Mergers and acquisitions transform engineering sector [2013 Giants 300 Report]

Merger and acquisition deals by MEP, commissioning, structural, and specialty engineering firms were up 14% nationwide in 2012 compared with 2011.

Planning for extreme weather events is an increasingly important aspect of engineering work. In a large-scale example, structural engineer Walter P Moore collaborated with architect Populous, wind engineer RWDI, and Hunt Construction to create a retractable-roof park for the Miami Marlins. During storms, roof panels can be positioned in a not-quite-closed manner to reduce the sail effect. The facility meets the Miami-Dade code, requiring wind resistance of up to 146 mph. Photo: Christy Radecic
July 15, 2013

Merger and acquisition deals by MEP, commissioning, structural, and specialty engineering firms were up 14% nationwide in 2012 compared with 2011, according to consulting firm Morrissey Goodale (morrisseygoodale.com). Since the beginning of 2013, the consultant has reported more than 60 M&A transactions involving North American engineering firms, including interstate, intrastate, and international deals.
 
As economic recovery generates new business, engineering and engineering/architecture firms continue to seek M&A targets that offer an expanded employee base, a geographic springboard, or simply a broader mix of skills. A typical example: the November acquisition of Energy Ace, a Georgia-based commissioning and sustainability specialist, to beef up the green expertise of global engineering, architecture, design-build, surveying, and geospatial solutions firm Merrick & Company.
 
During the recession, multiple architecture and architecture/engineering firms also sought to broaden their client appeal by going on an engineering talent hunt. A third of AIA member firms now identify as “multidisciplinary,” including engineering services, compared with about 25% a decade ago, according to Morrissey Goodale.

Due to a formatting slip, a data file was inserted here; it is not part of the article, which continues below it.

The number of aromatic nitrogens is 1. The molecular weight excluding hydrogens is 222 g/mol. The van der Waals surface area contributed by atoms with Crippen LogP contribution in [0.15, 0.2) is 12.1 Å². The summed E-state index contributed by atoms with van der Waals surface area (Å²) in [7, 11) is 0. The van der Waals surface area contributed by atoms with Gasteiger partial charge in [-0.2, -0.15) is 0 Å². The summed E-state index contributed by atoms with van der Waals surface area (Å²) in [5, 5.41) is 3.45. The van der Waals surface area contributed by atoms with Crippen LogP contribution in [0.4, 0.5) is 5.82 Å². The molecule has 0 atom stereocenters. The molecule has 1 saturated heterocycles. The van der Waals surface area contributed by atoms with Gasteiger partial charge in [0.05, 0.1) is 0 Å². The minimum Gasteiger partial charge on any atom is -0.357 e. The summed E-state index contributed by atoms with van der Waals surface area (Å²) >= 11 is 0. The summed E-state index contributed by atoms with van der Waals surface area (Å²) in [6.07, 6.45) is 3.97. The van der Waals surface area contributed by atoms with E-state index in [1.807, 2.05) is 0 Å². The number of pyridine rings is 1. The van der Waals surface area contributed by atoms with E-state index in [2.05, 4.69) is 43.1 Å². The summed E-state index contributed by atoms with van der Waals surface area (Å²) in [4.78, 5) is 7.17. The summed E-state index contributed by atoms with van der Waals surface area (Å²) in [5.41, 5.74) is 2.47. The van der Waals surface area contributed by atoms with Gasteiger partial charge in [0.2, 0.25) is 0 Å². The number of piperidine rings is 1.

SSOE Group is among the companies capitalizing on the volatile business climate. “We closed on three M&A transactions in 2012, so our emphasis in 2013 is on integration and realizing the synergies from the combined companies,” says CEO Tony Damon, AIA, LEED AP. “Our merger with Evergreen EDC in December should be transformative, allowing us to diversify our business and leverage our combined resources for new clients, in new markets and geographic locations.”
 

TOP ENGINEERING FIRMS

 
2012 Total Revenue ($)
1 Fluor $221,231,200
2 Arup $149,738,587
3 Affiliated Engineers $105,503,000
4 WSP USA $105,362,352
5 KPFF Consulting Engineers $91,000,000
6 Syska Hennessy Group $82,097,502
7 Henderson Engineers $63,485,775
8 Smith Seckman Reid $52,919,312
9 KJWW Engineering Consultants $51,092,154
10 Vanderweil Engineers $50,552,200

TOP ENGINEERING/ARCHITECTURE FIRMS

 
2012 Total Revenue ($)
1 Jacobs Engineering Group $2,715,210,000
2 AECOM Technology Corp. $1,610,390,000
3 Parsons Brinckerhoff $337,900,000
4 URS Corp. $314,266,757
5 Buro Happold Consulting Engineers $194,220,000
6 Burns & McDonnell $160,645,000
7 Thornton Tomasetti $124,575,393
8 Science Applications International Corp. $120,249,686
9 Merrick & Co. $103,998,000